Grid Reliability and Its Impact on Customer Satisfaction

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Electric Grid

Electric utilities have invested billions of dollars to modernize the grid over the past decade. In 2018 alone, the Edison Electric Institute (EEI) estimates companies invested $60.3 billion on grid-improvement efforts. Despite all these investments, customer satisfaction scores stubbornly refuse to increase.

The American Customer Satisfaction Index LLC (ACSI) recently released a report indicating customer satisfaction with the overall energy utilities sector in 2019 is down 2.7% compared with 2018, to a score of 73.2 on a 100-point scale. This was largely attributed to higher price and extreme weather patterns, with customers also reporting a decline in power reliability.

S&C Electric Company’s “2019 State of Commercial and Industrial Power Reliability Report,” researched and written in collaboration with Frost & Sullivan, found that companies in 2018 experienced a 22% increase in outages compared with a year earlier, with more than one in five companies experiencing on average an outage every month.

In an age where customer expectations are increasing at a whirlwind pace, grid reliability plays a major role in meeting these expectations. Typical reliability metrics, such as the System Average Interruption Duration Index (SAIDI) and the System Average Interruption Frequency Index (SAIFI), while useful to give an overall idea of how the system is performing, do not accurately describe the end-customer experiences.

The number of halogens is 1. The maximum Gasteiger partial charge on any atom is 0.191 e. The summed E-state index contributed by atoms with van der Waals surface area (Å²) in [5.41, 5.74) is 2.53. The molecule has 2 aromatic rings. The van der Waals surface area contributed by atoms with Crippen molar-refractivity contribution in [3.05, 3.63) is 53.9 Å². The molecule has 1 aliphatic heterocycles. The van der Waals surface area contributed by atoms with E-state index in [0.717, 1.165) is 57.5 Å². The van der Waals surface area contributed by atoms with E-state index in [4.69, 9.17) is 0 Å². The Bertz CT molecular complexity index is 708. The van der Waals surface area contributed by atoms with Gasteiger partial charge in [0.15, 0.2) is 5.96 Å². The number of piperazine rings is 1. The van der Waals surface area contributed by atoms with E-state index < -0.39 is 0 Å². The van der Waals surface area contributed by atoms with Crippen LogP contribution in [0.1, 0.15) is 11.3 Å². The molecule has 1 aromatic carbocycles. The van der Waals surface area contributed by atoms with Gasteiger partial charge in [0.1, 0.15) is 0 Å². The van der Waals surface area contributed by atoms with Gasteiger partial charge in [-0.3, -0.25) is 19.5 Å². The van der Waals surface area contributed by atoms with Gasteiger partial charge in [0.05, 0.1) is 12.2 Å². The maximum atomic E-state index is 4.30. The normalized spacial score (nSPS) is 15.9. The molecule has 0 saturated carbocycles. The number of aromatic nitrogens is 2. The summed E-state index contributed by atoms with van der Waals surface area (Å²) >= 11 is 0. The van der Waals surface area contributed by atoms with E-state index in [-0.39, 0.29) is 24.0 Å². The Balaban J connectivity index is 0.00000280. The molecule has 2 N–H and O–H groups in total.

Customer-focused reliability metrics, such as the CEMI-5 (customers experiencing more than five sustained interruptions in the past year) and the CELID (customers experiencing a long interruption duration), are more relevant in this situation. Some U.S. utilities in Delaware, Florida, Michigan, Utah, and Washington report CEMI statistics to their regulators. Many other utilities have indicated they are measuring CEMI internally, even though they don’t report the data to their regulators.

Identifying the CEMI-5 outage locations and the root causes of them, and prioritizing investment to reduce these outages, can significantly improve customer satisfaction. Such investments should also be looked on favorably by regulators, which are looking very closely at every single rate case.

I’d be interested to hear your thoughts about this topic in the Comments section below.

Spécialiste

Kumar Chandran

Date de publication

mai 14, 2019